I came to SIGGRAPH
expecting to see grungy legions of pasty-faced computer geeks oogling
over the latest software trinkets for creating flaming logos. Walking
into the convention center on Sunday I discovered my mistake.
The grungy legions
did exist, but not nearly in the epic proportions I had envisioned.
Most of the people wandering the halls were a lot like me: they
had showered recently, were fiercly interested in computer graphics,
and ... normal. It was a pleasant surprise.
I saw men and
women, people of different races, people from different countries--in
short a healthy mix of graphics aficionados, all united under a
metaphorical teapot banner.
checking in and receiving my press credentials, I attended a course
on public policy. The subject matter dealt with intellectual property
and things like the Digital Millennium Copyright Act (DMCA) and
the arrest of hacker Dmitry Sklyarov. I noticed a guy about my age
(24) wearing a black tee-shirt with the words "Free Sklyarov"
on the chest. There was also an anti-DMCA symbol on the sleeve.
I thought to myself: "These people really take their computer-related
issues seriously." It's nice to know that the people at this
conference are really into the world of computer graphics. They
love it as much as I do.
the course I tried to familiarize myself with the mammoth Los Angeles
Convention Center. I felt overwhelmed by the amount of cool things
to see and do. I stopped to talk with a group of young people who
looked friendly. They were all recent graduates of the Savannah
College of Art and Design and had come to SIGGRAPH mainly to get
a job. Instantly there was a bond between us.
Like them, I am
a student who will soon be looking for gainful employment in the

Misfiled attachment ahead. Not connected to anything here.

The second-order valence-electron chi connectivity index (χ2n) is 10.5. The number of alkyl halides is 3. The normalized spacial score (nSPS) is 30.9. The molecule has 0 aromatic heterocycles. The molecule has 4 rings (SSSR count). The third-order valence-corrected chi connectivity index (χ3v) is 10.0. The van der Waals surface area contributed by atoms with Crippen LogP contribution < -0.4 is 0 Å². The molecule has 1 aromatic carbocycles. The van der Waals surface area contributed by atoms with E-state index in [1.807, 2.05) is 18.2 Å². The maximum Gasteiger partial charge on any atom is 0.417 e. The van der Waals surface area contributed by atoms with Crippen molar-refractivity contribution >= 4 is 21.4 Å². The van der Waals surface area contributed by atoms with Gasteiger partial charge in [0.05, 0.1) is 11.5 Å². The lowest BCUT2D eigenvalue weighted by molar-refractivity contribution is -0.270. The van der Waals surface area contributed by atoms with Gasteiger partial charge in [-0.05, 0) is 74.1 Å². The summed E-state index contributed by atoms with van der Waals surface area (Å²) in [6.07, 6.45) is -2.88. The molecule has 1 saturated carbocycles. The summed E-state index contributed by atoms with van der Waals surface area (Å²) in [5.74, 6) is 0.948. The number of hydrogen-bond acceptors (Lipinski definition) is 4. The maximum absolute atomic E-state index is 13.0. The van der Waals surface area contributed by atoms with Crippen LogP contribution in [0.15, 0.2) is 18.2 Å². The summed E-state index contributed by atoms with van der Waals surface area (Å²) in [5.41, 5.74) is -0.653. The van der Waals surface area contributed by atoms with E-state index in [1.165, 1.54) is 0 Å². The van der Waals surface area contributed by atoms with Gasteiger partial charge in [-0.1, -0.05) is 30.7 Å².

graphics industry. So I talked to them a while and found that their
interests were similar to mine. I wrote down their names and took
a picture for this story. They took a picture of me, too.
with them I came to realize that SIGGRAPH isn't just about papers
and exhibits, it is a social gathering where you meet people who
are a lot like you. You meet strangers and old friends. Walking
the halls I felt like I was in an airport: people would approach
from different directions, recognize each other, and exchange hearty
handshakes. There is even a message board in the South Lobby for
facilitating such get-togethers. Messages are posted there, filed
alphabetically, written in different languages.
After things seemed
to be winding down at the convention center I went to the 14th Sake
Barrel party and wrote a story about that. Afterwards I went back
to the Hotel Figueroa where I was staying. I saw a lot of SIGGRAPH-types
hanging out at the pool and cruising the bar. This certainly is
a friendly and sociable convention.
I saw the Electronic
Theater Monday night and it floored me. First of all the venue was
fabulous. The Shrine Auditorium was lavish and classy. And the animations
were tremendous. I imagine that the creators of the 47 works accepted
into the prestigious Electronic Theater felt really proud to see
their animations up on the big screen. I think it is great that
SIGGRAPH supports these animations because this is stuff you can't
see anywhere else.